Tanzania is committed to constructing health facilities at its borders after Rwanda launching its first cross border malaria health facility at Rusumo, its border entry with Tanzania.
“We thank Rwanda’s efforts to fight malaria and the initiative they have to strengthen cross border malaria fight,” said Godwin Mollel, Deputy Health Minister for Tanzania during the launch of great lakes malaria initiative health post on Thursday 18th
The facility is part of the Great Lakes Malaria Initiative-GLMI a strategy that is coordinated by East African Secretariat that brings together joint efforts by member states and DRC in the fight against Malaria.
The initiative has two structures; the regional joint GLMI council of ministers and the regional expert working group on malaria, a sub group of the EAC TWG on prevention and control of communicable and non-communicable diseases.
“We are bordering each other and resistance develop in different way, so when we have cross border monitoring if resistance develop in any place we can coordinate very easily and improve everything,” The Minister noted
The health post supported by SFH Rwanda will provide testing and treatment of malaria services, support in sensitization of community at the borders while also carrying out surveillance of the mosquitoes across the border.
“To move forward we are going to rollout similar initiative we have done in Kirehe district and health facilities at border posts of EAC partner states,” said Stephen Niyonzima, Director Social and Productive sectors at the EAC Secretariat.
Dr Daniel Ngamije, Rwanda’s Minister of health said that the Health post comes to supplement the country’s efforts to eliminate malaria but also bring about cross border coordination in the fight against malaria.
“It is my pleasure that well defined in terms of design, equipment, rooms staffing and packages of services to offer to the population crossing the borders but also cross border surveillance for both mosquito and parasite,” he said
During the launch of the facility, delegates who included representatives from member states and DRC witnessed the demonstration of drones used in larviciding at Cyunuzi Rice cultivation and demonstration of IRS at village level at Rusumo border.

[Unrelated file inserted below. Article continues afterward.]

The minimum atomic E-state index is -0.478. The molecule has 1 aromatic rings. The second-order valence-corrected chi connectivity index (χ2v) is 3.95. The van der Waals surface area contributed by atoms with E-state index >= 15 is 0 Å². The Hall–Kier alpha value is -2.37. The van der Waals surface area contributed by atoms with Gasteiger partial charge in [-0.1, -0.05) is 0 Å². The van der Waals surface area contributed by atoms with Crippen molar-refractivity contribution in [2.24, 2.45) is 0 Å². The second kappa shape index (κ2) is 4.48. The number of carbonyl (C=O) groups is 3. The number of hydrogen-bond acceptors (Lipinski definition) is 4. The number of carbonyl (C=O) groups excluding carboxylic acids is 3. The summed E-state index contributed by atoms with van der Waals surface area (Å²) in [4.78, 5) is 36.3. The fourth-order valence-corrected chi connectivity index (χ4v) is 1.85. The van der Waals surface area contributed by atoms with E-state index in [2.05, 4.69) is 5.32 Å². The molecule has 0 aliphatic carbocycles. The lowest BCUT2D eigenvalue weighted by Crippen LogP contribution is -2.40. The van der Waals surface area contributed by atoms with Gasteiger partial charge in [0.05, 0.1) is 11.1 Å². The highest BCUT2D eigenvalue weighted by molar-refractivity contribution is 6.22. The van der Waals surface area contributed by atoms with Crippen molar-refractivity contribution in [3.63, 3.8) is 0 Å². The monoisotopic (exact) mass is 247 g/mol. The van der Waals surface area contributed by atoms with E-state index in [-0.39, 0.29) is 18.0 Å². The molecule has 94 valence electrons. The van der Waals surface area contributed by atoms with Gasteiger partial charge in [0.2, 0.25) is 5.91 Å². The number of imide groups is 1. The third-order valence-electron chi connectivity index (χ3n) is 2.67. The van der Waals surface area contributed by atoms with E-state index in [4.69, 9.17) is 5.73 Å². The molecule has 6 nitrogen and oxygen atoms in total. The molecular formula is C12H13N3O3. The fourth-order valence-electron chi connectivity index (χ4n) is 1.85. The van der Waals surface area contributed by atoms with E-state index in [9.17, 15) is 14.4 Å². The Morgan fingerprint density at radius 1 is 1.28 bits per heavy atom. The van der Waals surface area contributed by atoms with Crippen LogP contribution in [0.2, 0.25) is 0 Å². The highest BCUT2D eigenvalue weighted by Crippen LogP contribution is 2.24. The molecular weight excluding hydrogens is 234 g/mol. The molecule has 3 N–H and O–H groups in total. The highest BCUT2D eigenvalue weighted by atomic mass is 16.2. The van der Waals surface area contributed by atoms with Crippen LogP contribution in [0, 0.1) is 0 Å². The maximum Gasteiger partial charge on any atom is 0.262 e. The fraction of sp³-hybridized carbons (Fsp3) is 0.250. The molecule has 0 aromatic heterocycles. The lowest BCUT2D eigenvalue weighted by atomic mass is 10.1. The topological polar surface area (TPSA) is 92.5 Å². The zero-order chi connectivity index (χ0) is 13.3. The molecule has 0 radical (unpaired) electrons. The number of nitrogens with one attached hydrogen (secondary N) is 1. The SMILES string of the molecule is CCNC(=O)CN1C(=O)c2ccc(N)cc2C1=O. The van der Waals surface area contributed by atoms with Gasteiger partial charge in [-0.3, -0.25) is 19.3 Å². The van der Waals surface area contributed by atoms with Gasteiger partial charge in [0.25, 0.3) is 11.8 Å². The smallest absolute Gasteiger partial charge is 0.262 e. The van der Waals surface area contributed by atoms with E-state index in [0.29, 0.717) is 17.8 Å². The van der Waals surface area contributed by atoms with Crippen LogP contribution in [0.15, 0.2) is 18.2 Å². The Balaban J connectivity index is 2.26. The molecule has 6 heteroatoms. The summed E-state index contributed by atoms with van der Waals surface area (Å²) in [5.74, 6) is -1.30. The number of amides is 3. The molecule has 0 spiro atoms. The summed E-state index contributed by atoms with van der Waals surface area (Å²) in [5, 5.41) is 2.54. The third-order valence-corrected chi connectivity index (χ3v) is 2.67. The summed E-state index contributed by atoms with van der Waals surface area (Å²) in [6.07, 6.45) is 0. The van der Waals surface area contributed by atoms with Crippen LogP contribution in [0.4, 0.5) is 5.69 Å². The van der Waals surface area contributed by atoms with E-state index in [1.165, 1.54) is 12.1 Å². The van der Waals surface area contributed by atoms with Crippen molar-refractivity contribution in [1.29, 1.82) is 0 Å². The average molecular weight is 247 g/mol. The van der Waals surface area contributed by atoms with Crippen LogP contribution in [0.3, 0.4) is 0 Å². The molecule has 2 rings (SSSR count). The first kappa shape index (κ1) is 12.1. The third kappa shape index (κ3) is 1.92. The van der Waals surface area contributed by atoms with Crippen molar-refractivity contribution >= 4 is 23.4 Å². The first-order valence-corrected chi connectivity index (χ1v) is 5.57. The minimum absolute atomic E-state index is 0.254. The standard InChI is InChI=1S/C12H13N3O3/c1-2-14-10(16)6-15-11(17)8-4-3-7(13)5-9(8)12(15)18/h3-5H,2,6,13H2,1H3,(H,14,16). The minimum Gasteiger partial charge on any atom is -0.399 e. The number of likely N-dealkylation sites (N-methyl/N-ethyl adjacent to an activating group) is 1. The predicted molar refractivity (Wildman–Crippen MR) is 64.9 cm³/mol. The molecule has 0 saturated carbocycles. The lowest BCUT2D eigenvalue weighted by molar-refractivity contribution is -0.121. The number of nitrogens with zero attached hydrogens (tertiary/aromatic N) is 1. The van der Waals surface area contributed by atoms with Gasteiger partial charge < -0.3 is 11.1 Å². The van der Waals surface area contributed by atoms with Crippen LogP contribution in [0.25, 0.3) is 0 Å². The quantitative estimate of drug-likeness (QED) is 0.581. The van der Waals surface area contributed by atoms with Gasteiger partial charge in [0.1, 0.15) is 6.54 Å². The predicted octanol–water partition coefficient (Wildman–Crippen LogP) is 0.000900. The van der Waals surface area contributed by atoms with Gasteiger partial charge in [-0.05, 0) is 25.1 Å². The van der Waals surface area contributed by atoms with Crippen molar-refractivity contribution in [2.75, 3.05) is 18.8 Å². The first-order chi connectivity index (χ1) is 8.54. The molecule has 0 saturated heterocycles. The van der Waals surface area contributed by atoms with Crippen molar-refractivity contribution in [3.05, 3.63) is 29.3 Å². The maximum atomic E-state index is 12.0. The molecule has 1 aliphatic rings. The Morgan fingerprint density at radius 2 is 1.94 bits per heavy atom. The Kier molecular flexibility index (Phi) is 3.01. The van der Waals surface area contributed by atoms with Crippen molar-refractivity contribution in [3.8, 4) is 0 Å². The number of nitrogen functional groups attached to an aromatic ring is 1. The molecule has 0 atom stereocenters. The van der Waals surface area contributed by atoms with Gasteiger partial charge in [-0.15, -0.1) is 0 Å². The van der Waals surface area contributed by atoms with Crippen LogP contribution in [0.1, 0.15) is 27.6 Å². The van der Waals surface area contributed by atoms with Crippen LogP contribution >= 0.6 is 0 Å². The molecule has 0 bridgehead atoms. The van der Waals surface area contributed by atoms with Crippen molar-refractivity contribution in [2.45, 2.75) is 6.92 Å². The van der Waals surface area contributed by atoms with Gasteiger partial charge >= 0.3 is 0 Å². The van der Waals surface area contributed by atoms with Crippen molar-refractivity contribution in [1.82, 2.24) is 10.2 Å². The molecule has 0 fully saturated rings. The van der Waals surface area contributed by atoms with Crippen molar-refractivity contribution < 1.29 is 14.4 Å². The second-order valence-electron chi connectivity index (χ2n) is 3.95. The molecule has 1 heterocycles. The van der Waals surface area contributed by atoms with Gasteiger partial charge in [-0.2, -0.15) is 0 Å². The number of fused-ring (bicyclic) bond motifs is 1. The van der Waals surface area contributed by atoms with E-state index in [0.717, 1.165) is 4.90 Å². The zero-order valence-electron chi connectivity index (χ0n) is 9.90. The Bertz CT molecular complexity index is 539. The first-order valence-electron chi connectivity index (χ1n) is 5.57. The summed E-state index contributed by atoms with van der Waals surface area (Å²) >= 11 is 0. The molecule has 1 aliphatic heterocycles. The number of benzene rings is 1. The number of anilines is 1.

Dr Brian Chirombo, head of Mission and Representative World Health Organisation Rwanda said that the cross border health facilities will help countries to address challenges such as drug and insecticide resistance which would be happening on one side of the border and can spill over on the other.
Sukaya Misra, Associate Manager at SC Johnson said that the great Lakes Malaria Initiative is a major milestone for the region in the fight against malaria and is optimistic that joint interventions will help the region to harmonize efforts in the fight against Malaria.
“One of SC Johnsons major goals is disease prevention and we have done a lot of work globally in disease prevention work and in Rwanda our focus is malaria,” she said
Dr Rashid Abdi Aman, Chief Administrative Secretary, ministry of health Kenya says, “it is important that whatever action that any member state that takes on malaria, then we need to coordinate so that we get impactful results.”
The implementation of GLMI will be guided by Great Lakes malaria strategic plan 2020-2025 which was launched on 25th June this year to provide key strategic direction that will accelerate progress towards malaria burden reduction in east Africa partner states and DRC.